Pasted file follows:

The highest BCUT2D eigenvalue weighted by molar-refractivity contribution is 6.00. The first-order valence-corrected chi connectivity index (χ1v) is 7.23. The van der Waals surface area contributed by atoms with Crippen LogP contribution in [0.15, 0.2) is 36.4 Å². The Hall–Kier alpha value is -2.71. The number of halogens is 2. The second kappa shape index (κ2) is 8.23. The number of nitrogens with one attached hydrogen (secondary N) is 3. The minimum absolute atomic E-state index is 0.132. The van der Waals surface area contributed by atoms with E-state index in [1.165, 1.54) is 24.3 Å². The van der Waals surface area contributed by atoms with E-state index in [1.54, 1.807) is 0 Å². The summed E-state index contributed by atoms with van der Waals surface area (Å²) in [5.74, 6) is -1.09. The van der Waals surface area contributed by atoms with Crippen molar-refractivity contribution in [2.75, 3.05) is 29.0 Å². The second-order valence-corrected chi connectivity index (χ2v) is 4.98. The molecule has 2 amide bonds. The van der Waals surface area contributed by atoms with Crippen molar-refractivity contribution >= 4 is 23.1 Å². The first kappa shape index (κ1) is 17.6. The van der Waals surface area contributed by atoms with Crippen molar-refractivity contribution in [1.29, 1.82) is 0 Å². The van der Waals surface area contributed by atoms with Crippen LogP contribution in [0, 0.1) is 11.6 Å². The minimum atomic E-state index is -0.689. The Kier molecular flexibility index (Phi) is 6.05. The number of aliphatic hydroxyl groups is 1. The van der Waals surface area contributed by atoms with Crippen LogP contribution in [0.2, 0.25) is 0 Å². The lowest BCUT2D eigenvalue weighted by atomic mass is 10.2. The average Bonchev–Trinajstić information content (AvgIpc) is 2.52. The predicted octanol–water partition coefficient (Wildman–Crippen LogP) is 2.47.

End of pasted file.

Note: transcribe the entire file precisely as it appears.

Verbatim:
The highest BCUT2D eigenvalue weighted by molar-refractivity contribution is 6.00. The first-order valence-corrected chi connectivity index (χ1v) is 7.23. The van der Waals surface area contributed by atoms with Crippen LogP contribution in [0.15, 0.2) is 36.4 Å². The Hall–Kier alpha value is -2.71. The number of halogens is 2. The second kappa shape index (κ2) is 8.23. The number of nitrogens with one attached hydrogen (secondary N) is 3. The minimum absolute atomic E-state index is 0.132. The van der Waals surface area contributed by atoms with E-state index in [1.165, 1.54) is 24.3 Å². The van der Waals surface area contributed by atoms with E-state index in [1.54, 1.807) is 0 Å². The summed E-state index contributed by atoms with van der Waals surface area (Å²) in [5.74, 6) is -1.09. The van der Waals surface area contributed by atoms with Crippen molar-refractivity contribution in [2.75, 3.05) is 29.0 Å². The second-order valence-corrected chi connectivity index (χ2v) is 4.98. The molecule has 2 amide bonds. The van der Waals surface area contributed by atoms with Crippen molar-refractivity contribution >= 4 is 23.1 Å². The first kappa shape index (κ1) is 17.6. The van der Waals surface area contributed by atoms with Crippen molar-refractivity contribution in [1.29, 1.82) is 0 Å². The van der Waals surface area contributed by atoms with Crippen LogP contribution in [0, 0.1) is 11.6 Å². The minimum atomic E-state index is -0.689. The Kier molecular flexibility index (Phi) is 6.05. The number of aliphatic hydroxyl groups is 1. The van der Waals surface area contributed by atoms with Crippen LogP contribution in [0.2, 0.25) is 0 Å². The lowest BCUT2D eigenvalue weighted by atomic mass is 10.2. The average Bonchev–Trinajstić information content (AvgIpc) is 2.52. The predicted octanol–water partition coefficient (Wildman–Crippen LogP) is 2.47.